Note that is the utility of when the reachability of all stages are 1, e.g., this happens when the patience budget of the consumer is always infinity. Before presenting our algorithm, we first introduce a new problem P.1 whose solution is a key ingredient of algorithm.
The objective of P.1 is to identify the best feasible assortment that maximizes subject to (C1). The condition (C1) ensures that the reachability of all non-empty stages must be no smaller than . As compared with the original problem P.0, we move the variables of patience cost from the objective function to the constraint (C1), which makes P.1 easier to tackle.
Given the formulation of P.1, we are now ready to present our algorithm, called assortment optimization under cascade multinomial logit model (ACME), for finding an approximate solution to P.0.
Description of ACME.
Solve P.1 approximately and get a solution .
Solve P.0 with optimally and get a solution .
Return the better solution between and as the final solution.
We first discuss the second step of ACME. It was worth noting that when there is only one stage, e.g, , P.0 is reduced to the classic assortment optimization problem subject to a cardinality constraint. We can solve it optimally based on Rusmevichientong et al. (2010) and obtain . We next present the main theorem of this paper. It says that if we can find an approximation algorithm for P.1, we can solve P.0 approximately.
If there exists an -approximate solution to P.1, ACME achieves approximation ratio to P.0.
Proof: Recall that is the last stage in whose reachability is no smaller than , e.g., . We first prove that . Let denote a “sub” schedule of , removing all products scheduled after from .
Inequality 11 is due to , and . Inequality 12 is due to is a feasible solution to P.1 and is the optimal solution to P.1. Inequality 13 is due to for all and , and . Inequality 14 is due to is the optimal solution to the assortment optimization problem with a single stage.
Assume , based on inequality 14, we have . Because the reachability of all stages under is lower bounded by , we have . It follows that . Because , we have . It follows that . Because ACME picks the better one between and as the final solution, this theorem holds.
In the next subsection, we propose solution to P.1 based on dynamic program, and we prove in Lemma 5 that it achieves approximation ratio for any . By setting in Theorem 1, we have the following performance bound for ACME.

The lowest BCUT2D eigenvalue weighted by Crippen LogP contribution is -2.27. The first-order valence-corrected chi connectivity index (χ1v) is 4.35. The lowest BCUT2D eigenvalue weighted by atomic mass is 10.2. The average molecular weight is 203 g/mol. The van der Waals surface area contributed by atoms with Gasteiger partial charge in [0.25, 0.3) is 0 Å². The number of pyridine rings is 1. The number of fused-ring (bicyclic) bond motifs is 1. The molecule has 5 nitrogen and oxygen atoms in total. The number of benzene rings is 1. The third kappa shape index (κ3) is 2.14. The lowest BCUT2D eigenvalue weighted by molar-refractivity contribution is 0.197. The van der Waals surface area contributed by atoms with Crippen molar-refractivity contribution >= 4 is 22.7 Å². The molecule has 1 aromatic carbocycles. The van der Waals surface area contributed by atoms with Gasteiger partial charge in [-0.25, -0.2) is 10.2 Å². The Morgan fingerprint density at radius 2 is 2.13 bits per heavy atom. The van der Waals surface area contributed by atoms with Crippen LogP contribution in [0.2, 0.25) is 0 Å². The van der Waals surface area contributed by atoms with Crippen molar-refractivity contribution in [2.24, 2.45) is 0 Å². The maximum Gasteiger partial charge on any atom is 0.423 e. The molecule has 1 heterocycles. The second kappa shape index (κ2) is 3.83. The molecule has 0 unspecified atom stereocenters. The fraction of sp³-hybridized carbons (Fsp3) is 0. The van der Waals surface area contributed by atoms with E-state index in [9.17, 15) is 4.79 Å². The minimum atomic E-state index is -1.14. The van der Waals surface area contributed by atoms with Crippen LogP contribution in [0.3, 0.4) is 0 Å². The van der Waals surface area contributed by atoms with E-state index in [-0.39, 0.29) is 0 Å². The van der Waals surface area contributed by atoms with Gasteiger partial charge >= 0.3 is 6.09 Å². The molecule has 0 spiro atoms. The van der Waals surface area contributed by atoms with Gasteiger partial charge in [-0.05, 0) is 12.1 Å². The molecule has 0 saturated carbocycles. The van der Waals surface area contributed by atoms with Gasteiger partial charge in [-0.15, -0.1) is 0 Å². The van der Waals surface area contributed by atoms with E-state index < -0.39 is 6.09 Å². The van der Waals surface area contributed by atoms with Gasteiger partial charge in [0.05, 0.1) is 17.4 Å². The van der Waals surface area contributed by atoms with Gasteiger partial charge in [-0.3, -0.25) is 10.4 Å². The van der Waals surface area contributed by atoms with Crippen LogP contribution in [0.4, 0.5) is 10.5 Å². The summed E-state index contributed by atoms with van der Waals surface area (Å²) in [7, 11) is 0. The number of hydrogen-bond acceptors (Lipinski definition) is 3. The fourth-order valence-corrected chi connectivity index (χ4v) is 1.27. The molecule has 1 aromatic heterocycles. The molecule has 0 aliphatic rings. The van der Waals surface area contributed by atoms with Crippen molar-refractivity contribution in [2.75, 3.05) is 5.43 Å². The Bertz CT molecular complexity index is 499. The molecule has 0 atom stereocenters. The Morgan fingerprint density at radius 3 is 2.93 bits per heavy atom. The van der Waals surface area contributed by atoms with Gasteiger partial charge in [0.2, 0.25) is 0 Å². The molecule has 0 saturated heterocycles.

Given that we develop a -approximate solution to P.1 for any in subsection 4.1, ACME achieves approximation ratio to P.0.
In the rest of this paper, we introduce a -approximate solution to P.1 based on dynamic program. We build our solution on the recent advances in the assortment optimization problem subject to one capacity constraint (Désir et al., 2014), we generalize their idea and provide an approximate algorithm for the assortment optimization problem subject to a capacity constraint, a cardinality constraint, and a matroid-type feasibility constraint.
4.1 A Dynamic Program based Solution to p.1
We first introduce some notations. Let be the minimum revenue of a single product and let be the maximum revenue of a single product. Define and . Let , , and .
For a given , we first construct a geometric grid where and are defined as follows.
Then we build a group of guesses and . We go through all guesses and check whether or not there exists a solution such that is approximately equal to and is approximately equal to for all .
For a given guess , we discretize the values of and for all , , and as follows,
Denote by function for any guess and the optimal solution value of the following problem:
We set the initial values as follows: we first set when or there exists some such that or or , and then set when the following conditions are satisfied: , and for all , , , and .
For ease of presentation, we next introduce an alternative way to represent the schedule of a product: For every product
, we use a vectorto represent the schedule of such that if is displayed on stage , and otherwise. Given a schedule of , define as a vector that replaces the -th non-zero element of with for all , and define as a vector that replaces the -th non-zero element of with for all . Let denote the norm of , then we fill up the dynamic program table using the following recurrence function.
One way to compute is to enumerate all possible schedules of and find the one that minimizes . Because each product can only be displayed at most times and there are stages, the time complexity of enumerating all is .
The time complexity of the dynamic program is .
Proof: Our proof is based on the following two observations. First, the total number of guesses is bounded by . Second, the size of and is bounded by